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St. Genevieve County, Missouri

Marriages.

The first religious marriage which occurred at "le village de Ste. Genevieve," was on the 30th October, 1764, celebrated by Father J. L. Maurin.
The parties married were Marck Constatuino Canada and a Miss Susan Henn, the latter being formerly of Pennsylvania, of German decent.
[Source: First Religious Records]


Fry-Baker
Romanic Marriage, During the Regime of Spain

Mr. Henry Fry, an American, who emigrated in early times, about 1797, in St. Genevieve district, on Big river, now St Francis county, Missouri, had contracted marriage with a Miss Baker, a sister of Isaac Baker, a well-to-do farmer and a respectable man. At that time, in that section of country, there were no officers to perform marriages, hence they had to go to St. Genevieve to celebrate nuptials. Mr. Fry, accompanied by his bride, and her two sisters, the Misses Baker, with their brother Aaron Baker, with other friends, started for St. Genevieve, with glad hearts, and with high anticipations of the occasion.
When they arrived in an open prairie, near Terre Blue creek, some nine miles north of the town of Farmington, Missouri, they encountered a band of roving Osage Indians, who were, at the time, engaged in horse racing. The party were soon followed and captured, with their horses, guns, furs, and peltries belongiong to Mr. Fry, worth about fifteen hundred dollars. Mr. Henry Fry, was the first attacked and robbed of all his clothes, ordered to run, which he refused, causing an Indian to strike him with his ramrod violently upon his bare hips, whilst he had to endure other indignities. The whole party were then stripped of their clothing and ornaments, and were left, like our first parents, in a state of nature. The only one of the party not disturbed was Aaron Baker, owing to the blotches on his face, which alarmed them, thinking it was small-pox. One of these Misses Baker was a very stout woman. Whilst defending herself, and clinging to her clothes, she was dragged upon fresh burnt stubbles, scarifying her back with tattoo marks she carried to her death. Of the two sisters of the bride, afterwards one married John McRee, the other Alexander McCoy; they left large families, and many descendants in St Francis county, Missouri.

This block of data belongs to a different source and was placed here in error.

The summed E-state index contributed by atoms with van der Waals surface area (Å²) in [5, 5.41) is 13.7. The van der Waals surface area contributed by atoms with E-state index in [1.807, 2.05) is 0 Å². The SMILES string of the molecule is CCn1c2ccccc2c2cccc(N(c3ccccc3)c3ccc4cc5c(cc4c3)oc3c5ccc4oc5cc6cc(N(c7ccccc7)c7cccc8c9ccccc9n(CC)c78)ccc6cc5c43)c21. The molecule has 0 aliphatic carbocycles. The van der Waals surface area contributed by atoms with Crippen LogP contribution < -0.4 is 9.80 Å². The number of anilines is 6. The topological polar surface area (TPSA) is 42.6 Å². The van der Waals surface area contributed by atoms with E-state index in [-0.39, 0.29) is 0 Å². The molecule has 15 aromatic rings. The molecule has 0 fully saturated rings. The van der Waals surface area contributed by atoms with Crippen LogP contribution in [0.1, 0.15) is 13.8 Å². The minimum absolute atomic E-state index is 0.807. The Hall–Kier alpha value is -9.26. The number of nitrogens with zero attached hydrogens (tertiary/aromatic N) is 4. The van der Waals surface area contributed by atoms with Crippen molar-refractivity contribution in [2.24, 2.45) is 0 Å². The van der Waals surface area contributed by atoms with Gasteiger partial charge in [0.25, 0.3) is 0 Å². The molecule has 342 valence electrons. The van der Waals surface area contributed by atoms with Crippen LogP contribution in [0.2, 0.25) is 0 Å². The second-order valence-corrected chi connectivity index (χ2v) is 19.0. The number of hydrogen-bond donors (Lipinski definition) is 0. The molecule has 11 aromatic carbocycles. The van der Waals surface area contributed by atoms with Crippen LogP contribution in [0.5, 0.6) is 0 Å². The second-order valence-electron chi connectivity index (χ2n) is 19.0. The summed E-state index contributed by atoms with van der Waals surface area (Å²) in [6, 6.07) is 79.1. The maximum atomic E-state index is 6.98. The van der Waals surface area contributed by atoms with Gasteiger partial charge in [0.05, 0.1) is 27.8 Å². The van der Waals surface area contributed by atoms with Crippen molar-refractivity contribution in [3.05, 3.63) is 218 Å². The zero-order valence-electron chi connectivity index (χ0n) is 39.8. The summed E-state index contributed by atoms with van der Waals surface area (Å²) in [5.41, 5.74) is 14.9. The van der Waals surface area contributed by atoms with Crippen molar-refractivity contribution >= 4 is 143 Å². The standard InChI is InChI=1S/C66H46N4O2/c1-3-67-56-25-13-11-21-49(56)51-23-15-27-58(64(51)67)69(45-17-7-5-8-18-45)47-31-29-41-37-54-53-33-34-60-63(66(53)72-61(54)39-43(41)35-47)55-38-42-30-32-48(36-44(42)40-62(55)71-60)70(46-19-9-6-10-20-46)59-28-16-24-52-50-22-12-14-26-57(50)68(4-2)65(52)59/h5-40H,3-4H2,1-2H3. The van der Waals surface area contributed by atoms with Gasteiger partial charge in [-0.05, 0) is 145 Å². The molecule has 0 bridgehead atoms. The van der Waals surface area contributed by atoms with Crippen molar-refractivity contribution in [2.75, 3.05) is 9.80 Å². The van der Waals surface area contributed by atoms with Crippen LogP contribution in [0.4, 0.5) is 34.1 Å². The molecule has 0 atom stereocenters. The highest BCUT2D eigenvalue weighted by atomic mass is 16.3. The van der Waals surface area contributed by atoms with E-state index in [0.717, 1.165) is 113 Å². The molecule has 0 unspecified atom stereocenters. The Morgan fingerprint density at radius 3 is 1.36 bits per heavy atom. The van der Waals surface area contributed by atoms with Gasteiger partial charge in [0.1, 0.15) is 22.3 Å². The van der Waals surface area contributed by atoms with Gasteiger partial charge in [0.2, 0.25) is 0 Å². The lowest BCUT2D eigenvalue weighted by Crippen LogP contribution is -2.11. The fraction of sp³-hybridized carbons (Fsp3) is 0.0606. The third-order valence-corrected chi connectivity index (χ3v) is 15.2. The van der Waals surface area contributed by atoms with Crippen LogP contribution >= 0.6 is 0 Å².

After this painful occurrence, all returned to their homes, which postponed this marriage for one year, and it afterwards took place at St. Genevieve. Mr. Fry was a pioneer of this country, lived a long and happy life to the wonderful age of one hundred and fifteen years.
[Source: Rozier's History of the Early Settlement of the Mississippi Valley, By: Firmin A. Rozier, St Louis, G. A. Pierrot & Sons, Printers, 1890; pg 119-120. Transcribed by: Debora C. Reese]

McKenzie-Mell
Miss Myrtle McKenzie, of Libertyville, and H.C. Mell, of Farmington, were married at Farmington, Saturday, April 18.  The bride taught school for several years at the Evening Shade school, and is well known here.
Source: Fair Play, St. Genevieve, Mo., April 25, 1914

Shinn-Thomas
George Shinn of R.F.D. No. 3, Farmington and Miss Pearl Thomas of Weingartern, were married at the Baptist Parsonage in Farmington Sunday, September 21, 1919, by Rev. O.H.L. Cunningham. Mr. and Mrs. Shinn will reside on Route Three where Mr. Shinn is teaching the Chestnut Ridge school.
Source: Fair Play, Ste. Genevieve, MO., Oct. 4, 1919

Strangeaway-Carnell
Joseph Strageaway and Caroline Carnell, of Fenton, MO, wre married in this city Monday afternoon, April 20, by Probate Judge Huck.
Source: Fair Play, Ste. Genevieve, MO, April 25, 1914

Swift-Jackson
Miss Flossie D. Swith, of this city and Joseph P. Jackson, of Cape Girardeau, were married at Jackson, Mo., Tuseday, noon, April 21, by the Probate Judge.  The couple arrived here Tuesday evening and left Thursday morning for St. Louis.  The bride is the daughter of Robert Swift, section foreman on the Frisco.
Source: Fair Play, St. Geevieve, Mo., April 25, 1914

 

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